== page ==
I've had a couple of people PM me about what I do in REIT acquisitions and what the deal process looks like. I figured I'd post this for people's future reference. I work at a fairly large REIT (>$10billion AUM) so this process may be different for smaller shops. We also exclusively focus on CRE:
This is how the process usually works (very simplified):
1) A Managing Director receives an OM from a broker. The MD will usually do the first glance through the OM and will make a judgement call whether to do a further analysis or not. Almost 95% of the time they will know by looking at the OM for 10min and talking with the broker whether the deal is viable or not. Assuming the deal is viable then...
2) MD gives me the OM, the lease (which is usually included with the OM), and the broker's Argus model. It is then up to me to comb through the OM, lease, and any other documents provided. I'll spend an 30-60min going through these materials. With the items I learned from the OM/lease, I'll update the broker's Argus model. The broker's Argus is always much rosier than it should be. As I'm updating the Argus, I'll talk to our debt guy to get a quote on debt and then input the debt assumptions into Argus. Also during this time, I'll reach out to the broker if I have any questions about their assumptions or to learn more about the real estate or market.
3) After updating the Argus, I'll dump the cash flow into our firm's cash flow model. From here I'll figure out the, cap rate, accretion/dilution, etc. I'll also run some sensitivity analyses.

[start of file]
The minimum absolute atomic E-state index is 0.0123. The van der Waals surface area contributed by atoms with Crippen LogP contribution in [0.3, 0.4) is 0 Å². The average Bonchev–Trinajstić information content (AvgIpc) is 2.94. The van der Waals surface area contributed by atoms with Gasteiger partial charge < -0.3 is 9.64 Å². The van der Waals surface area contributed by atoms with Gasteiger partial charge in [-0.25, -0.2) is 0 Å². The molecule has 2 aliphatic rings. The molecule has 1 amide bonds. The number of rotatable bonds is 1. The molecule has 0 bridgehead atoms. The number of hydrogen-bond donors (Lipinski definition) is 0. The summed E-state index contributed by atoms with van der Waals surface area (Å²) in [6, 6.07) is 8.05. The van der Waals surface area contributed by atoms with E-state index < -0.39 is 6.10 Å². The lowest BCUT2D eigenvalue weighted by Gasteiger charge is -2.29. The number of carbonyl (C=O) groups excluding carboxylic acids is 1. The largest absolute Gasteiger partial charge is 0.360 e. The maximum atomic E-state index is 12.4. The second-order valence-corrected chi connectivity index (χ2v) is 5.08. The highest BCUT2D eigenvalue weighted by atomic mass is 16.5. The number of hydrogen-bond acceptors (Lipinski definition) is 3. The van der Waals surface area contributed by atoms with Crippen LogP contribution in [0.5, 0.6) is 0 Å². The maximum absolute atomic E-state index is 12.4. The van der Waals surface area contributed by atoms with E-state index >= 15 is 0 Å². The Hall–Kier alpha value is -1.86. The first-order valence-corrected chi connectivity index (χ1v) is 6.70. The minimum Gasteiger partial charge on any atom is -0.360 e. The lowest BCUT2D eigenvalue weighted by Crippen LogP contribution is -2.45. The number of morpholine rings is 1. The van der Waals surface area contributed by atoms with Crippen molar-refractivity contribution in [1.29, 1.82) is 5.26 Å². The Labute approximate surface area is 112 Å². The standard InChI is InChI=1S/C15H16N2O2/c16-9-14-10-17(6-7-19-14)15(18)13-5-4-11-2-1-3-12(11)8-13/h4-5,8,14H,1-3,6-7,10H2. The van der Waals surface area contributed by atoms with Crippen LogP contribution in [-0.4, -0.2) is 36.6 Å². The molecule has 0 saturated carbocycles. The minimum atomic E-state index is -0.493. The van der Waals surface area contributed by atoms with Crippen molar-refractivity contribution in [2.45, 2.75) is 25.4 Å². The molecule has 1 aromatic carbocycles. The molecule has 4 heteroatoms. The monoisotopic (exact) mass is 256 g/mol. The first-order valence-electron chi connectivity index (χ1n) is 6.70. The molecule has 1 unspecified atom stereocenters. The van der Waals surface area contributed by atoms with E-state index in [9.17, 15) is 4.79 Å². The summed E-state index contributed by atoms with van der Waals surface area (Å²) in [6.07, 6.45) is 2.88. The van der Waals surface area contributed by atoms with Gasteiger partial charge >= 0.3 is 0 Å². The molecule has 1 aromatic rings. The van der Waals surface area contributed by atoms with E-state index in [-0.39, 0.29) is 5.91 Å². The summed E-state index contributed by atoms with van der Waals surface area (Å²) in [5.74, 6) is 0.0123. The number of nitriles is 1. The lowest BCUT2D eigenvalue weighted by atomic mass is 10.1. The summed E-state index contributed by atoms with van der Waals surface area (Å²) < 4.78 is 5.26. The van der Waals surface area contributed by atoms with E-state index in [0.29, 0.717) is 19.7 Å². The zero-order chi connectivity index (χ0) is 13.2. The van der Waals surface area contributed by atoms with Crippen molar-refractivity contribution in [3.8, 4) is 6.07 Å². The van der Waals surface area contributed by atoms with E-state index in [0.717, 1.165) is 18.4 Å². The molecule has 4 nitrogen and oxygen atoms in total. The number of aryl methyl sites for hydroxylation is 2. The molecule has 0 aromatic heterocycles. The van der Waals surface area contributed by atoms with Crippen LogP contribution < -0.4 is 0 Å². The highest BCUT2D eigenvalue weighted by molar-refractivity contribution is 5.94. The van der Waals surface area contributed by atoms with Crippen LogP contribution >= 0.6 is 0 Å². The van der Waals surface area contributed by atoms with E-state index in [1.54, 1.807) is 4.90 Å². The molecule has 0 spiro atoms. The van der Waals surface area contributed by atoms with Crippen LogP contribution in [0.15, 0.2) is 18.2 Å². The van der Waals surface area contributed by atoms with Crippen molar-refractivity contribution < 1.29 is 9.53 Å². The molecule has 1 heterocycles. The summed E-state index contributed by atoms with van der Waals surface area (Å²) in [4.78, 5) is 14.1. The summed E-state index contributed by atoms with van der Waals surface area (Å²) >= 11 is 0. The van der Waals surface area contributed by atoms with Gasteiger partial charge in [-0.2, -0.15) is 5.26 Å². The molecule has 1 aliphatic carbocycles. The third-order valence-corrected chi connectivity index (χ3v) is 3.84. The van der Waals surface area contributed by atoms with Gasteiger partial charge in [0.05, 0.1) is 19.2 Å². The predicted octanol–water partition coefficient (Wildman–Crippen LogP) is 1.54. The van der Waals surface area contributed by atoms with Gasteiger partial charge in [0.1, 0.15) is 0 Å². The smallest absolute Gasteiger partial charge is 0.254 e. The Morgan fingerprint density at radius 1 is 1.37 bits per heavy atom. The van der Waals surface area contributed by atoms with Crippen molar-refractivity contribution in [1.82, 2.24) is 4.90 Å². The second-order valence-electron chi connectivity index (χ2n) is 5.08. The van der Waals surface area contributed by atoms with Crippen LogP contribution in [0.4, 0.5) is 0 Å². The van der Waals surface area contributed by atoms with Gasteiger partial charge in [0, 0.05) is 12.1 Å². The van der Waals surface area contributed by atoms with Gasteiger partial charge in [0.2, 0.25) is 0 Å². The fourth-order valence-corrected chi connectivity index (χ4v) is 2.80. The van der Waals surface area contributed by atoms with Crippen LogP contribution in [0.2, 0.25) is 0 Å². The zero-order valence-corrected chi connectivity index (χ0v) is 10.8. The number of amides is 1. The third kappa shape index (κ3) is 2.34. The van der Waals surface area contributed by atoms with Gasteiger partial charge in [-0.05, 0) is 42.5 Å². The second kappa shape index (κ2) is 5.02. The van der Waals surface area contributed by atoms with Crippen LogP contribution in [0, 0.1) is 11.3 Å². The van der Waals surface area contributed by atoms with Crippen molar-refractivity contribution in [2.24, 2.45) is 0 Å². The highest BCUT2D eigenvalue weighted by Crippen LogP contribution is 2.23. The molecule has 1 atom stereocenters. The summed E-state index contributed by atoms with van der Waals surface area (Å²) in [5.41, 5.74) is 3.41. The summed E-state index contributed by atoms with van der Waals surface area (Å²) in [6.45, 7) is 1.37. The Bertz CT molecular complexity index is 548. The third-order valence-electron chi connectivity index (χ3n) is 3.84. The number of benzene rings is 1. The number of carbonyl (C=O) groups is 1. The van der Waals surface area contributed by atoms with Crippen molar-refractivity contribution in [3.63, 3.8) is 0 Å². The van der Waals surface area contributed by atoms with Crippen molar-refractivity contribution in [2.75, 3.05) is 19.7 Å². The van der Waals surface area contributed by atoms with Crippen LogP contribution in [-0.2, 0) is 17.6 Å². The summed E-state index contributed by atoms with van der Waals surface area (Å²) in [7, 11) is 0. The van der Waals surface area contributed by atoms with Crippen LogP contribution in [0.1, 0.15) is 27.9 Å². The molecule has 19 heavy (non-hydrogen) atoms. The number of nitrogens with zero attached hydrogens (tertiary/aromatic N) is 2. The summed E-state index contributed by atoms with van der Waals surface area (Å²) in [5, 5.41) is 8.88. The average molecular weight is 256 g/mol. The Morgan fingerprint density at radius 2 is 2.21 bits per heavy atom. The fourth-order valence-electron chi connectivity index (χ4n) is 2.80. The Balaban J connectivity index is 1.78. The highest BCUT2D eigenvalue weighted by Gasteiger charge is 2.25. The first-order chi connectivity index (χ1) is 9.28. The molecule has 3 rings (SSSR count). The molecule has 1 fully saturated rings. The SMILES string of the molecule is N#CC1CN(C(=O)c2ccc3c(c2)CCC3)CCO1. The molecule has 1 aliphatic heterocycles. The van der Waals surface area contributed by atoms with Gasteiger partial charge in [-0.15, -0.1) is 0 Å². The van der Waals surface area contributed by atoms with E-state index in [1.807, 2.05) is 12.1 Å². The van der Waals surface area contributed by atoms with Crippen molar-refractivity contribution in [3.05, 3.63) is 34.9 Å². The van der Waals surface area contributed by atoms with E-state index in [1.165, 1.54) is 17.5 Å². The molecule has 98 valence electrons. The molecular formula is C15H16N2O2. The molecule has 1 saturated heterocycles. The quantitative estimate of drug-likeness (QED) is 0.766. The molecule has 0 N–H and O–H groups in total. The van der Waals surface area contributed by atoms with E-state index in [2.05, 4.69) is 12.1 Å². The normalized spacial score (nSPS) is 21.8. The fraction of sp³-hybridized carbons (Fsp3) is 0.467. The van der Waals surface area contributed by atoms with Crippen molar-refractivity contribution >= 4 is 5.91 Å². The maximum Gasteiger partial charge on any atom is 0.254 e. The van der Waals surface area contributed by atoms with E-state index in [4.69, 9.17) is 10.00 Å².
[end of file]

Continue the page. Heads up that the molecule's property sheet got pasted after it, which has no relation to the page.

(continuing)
4) Next I'll research the top tenants to figure out their businesses and read through their financials (assuming they are a public company).
5) With a thorough knowledge of the real estate, lease, model, tenants, and market, I'll then go back to the MD and present my findings. I will make a recommendation whether or not I think we should proceed. The MD will usually either kill the deal or say we should proceed. At most places, only 1 out of 5 (or more) deals goes to the next step. If it does, the MD may have me tighten up the model, change assumptions, etc.
6) MD submits a Letter of Intent (LOI) to the broker. Usually there are two rounds of bidding: the initial call for offers and the best and final. With all the offers in hand, the seller will select 2-3 to the best and final (these are not always the highest bidder).
7) Once you've made it to this point, the MD will have a good idea of what is our max bid and what bid would get us the deal. Brokers will be pretty honest with you if you have a good relationship with them. After you up your bid, you submit the best and final offer. Assuming you win, the not as exciting part starts....
8) Most deals have a 30-45 day due diligence window and a 10 day closing window. During those 30 days you will be getting the purchase and sale agreement (PSA) figured out, appraisals sent off, property condition reports (if not done during the bidding), zoning, etc. etc. Every firm will have their list of items. At larger firms a special due diligence team will handle this and the acquisitions people will be on the sideline for support. At smaller shops, this will be entirely up to you and your deal team.
During stages 1-7, you will have investment committee meetings/presentations and endless conversations with your deal team, broker, lawyer, etc. Your job is to crunch the numbers and understand the details of the deal so the MD can make a more informed decision. Usually I'll be working on 3+ deals at a time and each deal will be at a different stage.
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